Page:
My voice has just developed over the years as a natural extension of myself. My personality is this way - I have a side that is cynical and sharp, and another side that is always looking for magic and wishing there were fairies hiding in the woods. When I write, sometimes there is magic, and sometimes there is gritty cynical reality. I love it when I find both.

4. Who are your favorite authors and why do you like them?

That is the sort of question I always have trouble with. How can I have a favorite when there are so many that I love for different reasons?
When I was a child I read and re-read everything by Louisa May Alcott, Lucy Maude Montgomery, and Laura Ingalls Wilder to the point of memorization. I never felt like I quite fit in with my friends and schoolmates, and the likes of Anne Shirley and Joe March were my companions and role models.

I had a Dickens phase that started late in high school, and I read every novel he wrote, most of them repeatedly, except for the Mystery of Edwin Druid. I didn't want to read something that wasn't finished. I still haven't read it.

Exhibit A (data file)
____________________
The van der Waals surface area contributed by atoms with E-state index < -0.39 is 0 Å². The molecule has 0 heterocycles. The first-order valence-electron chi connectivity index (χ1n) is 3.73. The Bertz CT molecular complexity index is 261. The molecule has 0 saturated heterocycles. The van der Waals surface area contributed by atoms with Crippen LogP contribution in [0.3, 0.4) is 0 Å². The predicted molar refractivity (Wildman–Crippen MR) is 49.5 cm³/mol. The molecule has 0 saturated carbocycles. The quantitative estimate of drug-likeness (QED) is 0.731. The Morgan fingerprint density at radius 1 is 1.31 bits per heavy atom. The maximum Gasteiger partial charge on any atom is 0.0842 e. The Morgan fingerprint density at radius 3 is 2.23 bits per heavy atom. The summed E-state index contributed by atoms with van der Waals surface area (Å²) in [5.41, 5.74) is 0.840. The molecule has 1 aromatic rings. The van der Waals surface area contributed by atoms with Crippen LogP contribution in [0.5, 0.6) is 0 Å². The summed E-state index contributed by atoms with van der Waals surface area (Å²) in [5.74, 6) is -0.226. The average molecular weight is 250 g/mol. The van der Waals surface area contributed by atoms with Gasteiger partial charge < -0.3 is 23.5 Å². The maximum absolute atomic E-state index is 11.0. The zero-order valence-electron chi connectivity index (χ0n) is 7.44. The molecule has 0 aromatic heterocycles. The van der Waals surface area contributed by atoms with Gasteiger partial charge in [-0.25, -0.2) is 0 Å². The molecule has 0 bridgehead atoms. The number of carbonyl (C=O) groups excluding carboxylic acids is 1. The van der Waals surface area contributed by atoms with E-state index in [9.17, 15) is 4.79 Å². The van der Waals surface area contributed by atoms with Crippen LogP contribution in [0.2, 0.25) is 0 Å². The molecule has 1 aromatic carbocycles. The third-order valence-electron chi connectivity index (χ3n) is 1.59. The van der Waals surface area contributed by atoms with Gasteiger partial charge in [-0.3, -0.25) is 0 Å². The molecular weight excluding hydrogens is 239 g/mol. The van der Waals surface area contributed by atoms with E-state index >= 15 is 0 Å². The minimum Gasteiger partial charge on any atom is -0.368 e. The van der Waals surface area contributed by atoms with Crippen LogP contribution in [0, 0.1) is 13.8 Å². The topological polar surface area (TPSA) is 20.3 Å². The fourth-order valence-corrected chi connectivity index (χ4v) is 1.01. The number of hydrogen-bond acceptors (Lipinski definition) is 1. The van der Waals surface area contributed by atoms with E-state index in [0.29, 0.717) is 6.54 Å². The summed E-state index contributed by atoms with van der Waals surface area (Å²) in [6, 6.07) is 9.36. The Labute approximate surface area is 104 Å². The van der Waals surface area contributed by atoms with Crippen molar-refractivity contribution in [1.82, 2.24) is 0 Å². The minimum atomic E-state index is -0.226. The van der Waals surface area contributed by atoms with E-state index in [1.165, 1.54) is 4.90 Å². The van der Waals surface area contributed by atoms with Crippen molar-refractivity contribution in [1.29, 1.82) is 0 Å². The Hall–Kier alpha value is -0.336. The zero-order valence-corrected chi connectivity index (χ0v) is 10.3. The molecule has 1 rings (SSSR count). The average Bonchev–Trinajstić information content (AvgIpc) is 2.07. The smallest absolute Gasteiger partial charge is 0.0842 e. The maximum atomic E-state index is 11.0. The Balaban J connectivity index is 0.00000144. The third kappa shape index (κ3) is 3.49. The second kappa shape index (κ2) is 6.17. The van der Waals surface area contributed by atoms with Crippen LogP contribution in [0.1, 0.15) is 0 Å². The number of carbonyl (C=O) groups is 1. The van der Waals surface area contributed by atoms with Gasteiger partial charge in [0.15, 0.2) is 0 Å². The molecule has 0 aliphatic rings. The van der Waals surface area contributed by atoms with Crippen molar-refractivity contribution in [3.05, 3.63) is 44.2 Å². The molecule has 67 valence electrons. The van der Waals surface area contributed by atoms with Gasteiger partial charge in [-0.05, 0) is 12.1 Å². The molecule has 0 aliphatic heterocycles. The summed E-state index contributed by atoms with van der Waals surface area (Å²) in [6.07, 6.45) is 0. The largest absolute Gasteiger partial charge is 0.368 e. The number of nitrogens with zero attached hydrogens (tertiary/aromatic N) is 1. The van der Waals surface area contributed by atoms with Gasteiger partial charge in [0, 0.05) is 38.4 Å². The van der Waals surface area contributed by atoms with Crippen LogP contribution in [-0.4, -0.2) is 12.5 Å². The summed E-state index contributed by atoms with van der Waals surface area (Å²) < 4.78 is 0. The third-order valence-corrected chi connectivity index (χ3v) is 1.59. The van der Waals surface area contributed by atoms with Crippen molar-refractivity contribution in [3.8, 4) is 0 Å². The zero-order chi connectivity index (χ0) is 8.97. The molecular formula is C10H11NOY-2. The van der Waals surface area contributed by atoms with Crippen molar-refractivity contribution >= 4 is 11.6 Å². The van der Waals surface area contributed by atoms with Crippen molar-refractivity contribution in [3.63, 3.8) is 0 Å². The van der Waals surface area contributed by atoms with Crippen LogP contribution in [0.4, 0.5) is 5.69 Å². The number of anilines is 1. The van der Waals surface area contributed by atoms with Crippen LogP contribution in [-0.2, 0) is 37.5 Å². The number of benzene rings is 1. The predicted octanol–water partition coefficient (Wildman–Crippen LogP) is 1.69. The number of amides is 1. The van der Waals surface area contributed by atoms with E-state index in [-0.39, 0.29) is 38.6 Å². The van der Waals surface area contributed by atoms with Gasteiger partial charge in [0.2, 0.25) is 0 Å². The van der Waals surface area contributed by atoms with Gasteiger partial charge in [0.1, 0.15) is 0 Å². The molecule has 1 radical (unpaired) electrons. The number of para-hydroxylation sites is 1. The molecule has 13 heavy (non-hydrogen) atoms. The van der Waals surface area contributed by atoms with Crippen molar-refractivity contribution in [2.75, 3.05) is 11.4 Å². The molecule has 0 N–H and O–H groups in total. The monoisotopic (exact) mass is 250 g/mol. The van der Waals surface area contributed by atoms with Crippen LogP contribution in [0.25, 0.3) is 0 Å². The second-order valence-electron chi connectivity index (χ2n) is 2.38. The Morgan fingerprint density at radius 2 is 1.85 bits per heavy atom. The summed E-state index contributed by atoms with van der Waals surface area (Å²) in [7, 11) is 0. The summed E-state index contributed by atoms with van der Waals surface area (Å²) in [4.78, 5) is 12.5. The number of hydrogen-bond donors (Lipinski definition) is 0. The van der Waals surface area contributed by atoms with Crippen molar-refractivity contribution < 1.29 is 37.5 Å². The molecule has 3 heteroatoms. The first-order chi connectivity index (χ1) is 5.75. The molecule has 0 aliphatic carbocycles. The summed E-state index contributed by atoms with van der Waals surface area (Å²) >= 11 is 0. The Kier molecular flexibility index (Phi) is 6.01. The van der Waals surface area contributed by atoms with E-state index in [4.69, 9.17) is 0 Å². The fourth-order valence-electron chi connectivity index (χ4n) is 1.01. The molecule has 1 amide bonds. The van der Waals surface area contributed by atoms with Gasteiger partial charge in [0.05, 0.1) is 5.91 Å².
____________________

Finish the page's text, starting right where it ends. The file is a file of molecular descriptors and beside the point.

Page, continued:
As a child I devoured anything about King Arthur, and I've always loved good fantasy. C.S. Lewis, Tolkien, Madeleine L'Engle, Guy Gavriel Kay, and more recently Terry Pratchett are among my favorites, but let's not forget Douglas Adams.

I could go on at length. I also adore good thrillers and mysteries, especially if they have a protagonist I can really connect with. I'm in love with Jonathan Kellerman's marvelous Alex Delaware and Martha Grimes' Richard Jury.

And now I feel guilty, because there are so many others I love who I haven't mentioned. I'm sure you begin to see my problem - I just can't pick a favorite.

5. What most attracts you to the life of a writer?